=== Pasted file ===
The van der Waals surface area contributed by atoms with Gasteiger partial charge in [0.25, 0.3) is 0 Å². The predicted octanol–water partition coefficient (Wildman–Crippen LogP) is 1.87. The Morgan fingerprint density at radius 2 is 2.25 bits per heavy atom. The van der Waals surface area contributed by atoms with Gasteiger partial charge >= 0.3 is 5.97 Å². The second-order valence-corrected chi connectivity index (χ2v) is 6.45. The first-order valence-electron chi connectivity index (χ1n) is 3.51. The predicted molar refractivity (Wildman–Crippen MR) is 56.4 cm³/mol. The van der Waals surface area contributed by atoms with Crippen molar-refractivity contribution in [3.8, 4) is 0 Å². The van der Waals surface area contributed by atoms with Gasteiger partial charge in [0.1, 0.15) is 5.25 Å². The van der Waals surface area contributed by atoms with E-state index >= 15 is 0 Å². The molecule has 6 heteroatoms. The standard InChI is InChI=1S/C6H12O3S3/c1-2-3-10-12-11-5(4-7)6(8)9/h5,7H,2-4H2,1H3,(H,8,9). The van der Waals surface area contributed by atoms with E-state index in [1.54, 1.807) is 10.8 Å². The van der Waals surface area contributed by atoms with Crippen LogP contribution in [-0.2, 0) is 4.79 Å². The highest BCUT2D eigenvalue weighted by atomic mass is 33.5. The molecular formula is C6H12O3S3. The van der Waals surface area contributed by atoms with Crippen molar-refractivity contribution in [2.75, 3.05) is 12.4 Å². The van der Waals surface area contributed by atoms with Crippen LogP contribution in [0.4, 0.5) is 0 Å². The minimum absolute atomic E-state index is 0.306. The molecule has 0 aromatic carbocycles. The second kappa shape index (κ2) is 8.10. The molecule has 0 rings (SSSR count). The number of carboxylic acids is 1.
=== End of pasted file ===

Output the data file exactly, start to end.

The van der Waals surface area contributed by atoms with Gasteiger partial charge in [0.25, 0.3) is 0 Å². The predicted octanol–water partition coefficient (Wildman–Crippen LogP) is 1.87. The Morgan fingerprint density at radius 2 is 2.25 bits per heavy atom. The van der Waals surface area contributed by atoms with Gasteiger partial charge >= 0.3 is 5.97 Å². The second-order valence-corrected chi connectivity index (χ2v) is 6.45. The first-order valence-electron chi connectivity index (χ1n) is 3.51. The predicted molar refractivity (Wildman–Crippen MR) is 56.4 cm³/mol. The van der Waals surface area contributed by atoms with Crippen molar-refractivity contribution in [3.8, 4) is 0 Å². The van der Waals surface area contributed by atoms with Gasteiger partial charge in [0.1, 0.15) is 5.25 Å². The van der Waals surface area contributed by atoms with E-state index >= 15 is 0 Å². The molecule has 6 heteroatoms. The standard InChI is InChI=1S/C6H12O3S3/c1-2-3-10-12-11-5(4-7)6(8)9/h5,7H,2-4H2,1H3,(H,8,9). The van der Waals surface area contributed by atoms with E-state index in [1.54, 1.807) is 10.8 Å². The van der Waals surface area contributed by atoms with Crippen LogP contribution in [-0.2, 0) is 4.79 Å². The highest BCUT2D eigenvalue weighted by atomic mass is 33.5. The molecular formula is C6H12O3S3. The van der Waals surface area contributed by atoms with Crippen molar-refractivity contribution in [2.75, 3.05) is 12.4 Å². The van der Waals surface area contributed by atoms with Crippen LogP contribution in [0.4, 0.5) is 0 Å². The minimum absolute atomic E-state index is 0.306. The molecule has 0 aromatic carbocycles. The second kappa shape index (κ2) is 8.10. The molecule has 0 rings (SSSR count). The number of carboxylic acids is 1.